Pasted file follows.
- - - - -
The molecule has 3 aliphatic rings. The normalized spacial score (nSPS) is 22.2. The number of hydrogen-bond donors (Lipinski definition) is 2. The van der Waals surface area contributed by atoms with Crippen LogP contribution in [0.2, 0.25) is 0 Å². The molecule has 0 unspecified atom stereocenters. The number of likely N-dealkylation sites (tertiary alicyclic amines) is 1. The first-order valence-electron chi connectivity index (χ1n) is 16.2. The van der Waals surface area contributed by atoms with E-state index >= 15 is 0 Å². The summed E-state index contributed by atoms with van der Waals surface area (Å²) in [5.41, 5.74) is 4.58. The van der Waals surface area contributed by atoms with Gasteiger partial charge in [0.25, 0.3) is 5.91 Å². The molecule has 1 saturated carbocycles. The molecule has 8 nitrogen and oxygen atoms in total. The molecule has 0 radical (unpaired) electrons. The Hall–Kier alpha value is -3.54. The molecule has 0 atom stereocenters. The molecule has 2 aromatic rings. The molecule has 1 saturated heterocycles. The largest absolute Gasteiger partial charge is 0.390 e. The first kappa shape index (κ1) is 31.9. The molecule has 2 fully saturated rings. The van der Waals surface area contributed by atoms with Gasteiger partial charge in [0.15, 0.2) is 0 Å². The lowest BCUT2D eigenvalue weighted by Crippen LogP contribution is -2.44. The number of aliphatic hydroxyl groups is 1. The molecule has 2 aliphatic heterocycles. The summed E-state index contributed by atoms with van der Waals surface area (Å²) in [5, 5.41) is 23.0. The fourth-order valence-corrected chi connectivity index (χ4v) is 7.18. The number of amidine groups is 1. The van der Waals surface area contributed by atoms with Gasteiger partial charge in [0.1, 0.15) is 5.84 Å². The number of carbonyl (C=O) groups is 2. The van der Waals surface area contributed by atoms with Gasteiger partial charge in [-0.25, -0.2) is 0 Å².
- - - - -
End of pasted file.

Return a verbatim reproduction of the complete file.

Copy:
The molecule has 3 aliphatic rings. The normalized spacial score (nSPS) is 22.2. The number of hydrogen-bond donors (Lipinski definition) is 2. The van der Waals surface area contributed by atoms with Crippen LogP contribution in [0.2, 0.25) is 0 Å². The molecule has 0 unspecified atom stereocenters. The number of likely N-dealkylation sites (tertiary alicyclic amines) is 1. The first-order valence-electron chi connectivity index (χ1n) is 16.2. The van der Waals surface area contributed by atoms with E-state index >= 15 is 0 Å². The summed E-state index contributed by atoms with van der Waals surface area (Å²) in [5.41, 5.74) is 4.58. The van der Waals surface area contributed by atoms with Gasteiger partial charge in [0.25, 0.3) is 5.91 Å². The molecule has 1 saturated carbocycles. The molecule has 8 nitrogen and oxygen atoms in total. The molecule has 0 radical (unpaired) electrons. The Hall–Kier alpha value is -3.54. The molecule has 0 atom stereocenters. The molecule has 2 aromatic rings. The molecule has 1 saturated heterocycles. The largest absolute Gasteiger partial charge is 0.390 e. The first kappa shape index (κ1) is 31.9. The molecule has 2 fully saturated rings. The van der Waals surface area contributed by atoms with Gasteiger partial charge in [0.15, 0.2) is 0 Å². The lowest BCUT2D eigenvalue weighted by Crippen LogP contribution is -2.44. The number of aliphatic hydroxyl groups is 1. The molecule has 2 aliphatic heterocycles. The summed E-state index contributed by atoms with van der Waals surface area (Å²) in [5, 5.41) is 23.0. The fourth-order valence-corrected chi connectivity index (χ4v) is 7.18. The number of amidine groups is 1. The van der Waals surface area contributed by atoms with Gasteiger partial charge in [0.1, 0.15) is 5.84 Å². The number of carbonyl (C=O) groups is 2. The van der Waals surface area contributed by atoms with Gasteiger partial charge in [-0.25, -0.2) is 0 Å².